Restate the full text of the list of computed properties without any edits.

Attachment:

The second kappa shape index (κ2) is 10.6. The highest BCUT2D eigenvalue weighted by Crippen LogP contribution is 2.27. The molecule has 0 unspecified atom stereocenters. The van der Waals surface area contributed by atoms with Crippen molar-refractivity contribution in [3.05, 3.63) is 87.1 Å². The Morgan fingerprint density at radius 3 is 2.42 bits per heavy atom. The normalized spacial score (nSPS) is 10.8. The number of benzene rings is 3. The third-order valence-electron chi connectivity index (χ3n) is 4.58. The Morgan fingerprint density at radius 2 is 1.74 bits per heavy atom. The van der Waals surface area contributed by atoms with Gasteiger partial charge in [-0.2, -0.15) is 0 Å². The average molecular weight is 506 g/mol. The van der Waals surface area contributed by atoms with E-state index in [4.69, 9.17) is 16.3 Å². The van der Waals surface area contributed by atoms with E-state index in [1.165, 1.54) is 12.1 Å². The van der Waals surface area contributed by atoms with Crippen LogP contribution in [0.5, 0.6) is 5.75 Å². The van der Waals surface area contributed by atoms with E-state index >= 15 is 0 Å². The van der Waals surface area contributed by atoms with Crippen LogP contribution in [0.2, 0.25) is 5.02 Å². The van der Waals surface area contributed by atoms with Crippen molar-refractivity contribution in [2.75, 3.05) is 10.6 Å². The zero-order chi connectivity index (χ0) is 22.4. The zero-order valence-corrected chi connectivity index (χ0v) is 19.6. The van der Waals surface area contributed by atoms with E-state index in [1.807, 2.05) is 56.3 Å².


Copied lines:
The second kappa shape index (κ2) is 10.6. The highest BCUT2D eigenvalue weighted by Crippen LogP contribution is 2.27. The molecule has 0 unspecified atom stereocenters. The van der Waals surface area contributed by atoms with Crippen molar-refractivity contribution in [3.05, 3.63) is 87.1 Å². The Morgan fingerprint density at radius 3 is 2.42 bits per heavy atom. The normalized spacial score (nSPS) is 10.8. The number of benzene rings is 3. The third-order valence-electron chi connectivity index (χ3n) is 4.58. The Morgan fingerprint density at radius 2 is 1.74 bits per heavy atom. The van der Waals surface area contributed by atoms with Gasteiger partial charge in [-0.2, -0.15) is 0 Å². The average molecular weight is 506 g/mol. The van der Waals surface area contributed by atoms with E-state index in [4.69, 9.17) is 16.3 Å². The van der Waals surface area contributed by atoms with E-state index in [1.165, 1.54) is 12.1 Å². The van der Waals surface area contributed by atoms with Crippen LogP contribution in [0.5, 0.6) is 5.75 Å². The van der Waals surface area contributed by atoms with E-state index >= 15 is 0 Å². The van der Waals surface area contributed by atoms with Crippen LogP contribution in [0.2, 0.25) is 5.02 Å². The van der Waals surface area contributed by atoms with Crippen molar-refractivity contribution in [2.75, 3.05) is 10.6 Å². The zero-order chi connectivity index (χ0) is 22.4. The zero-order valence-corrected chi connectivity index (χ0v) is 19.6. The van der Waals surface area contributed by atoms with E-state index in [1.807, 2.05) is 56.3 Å².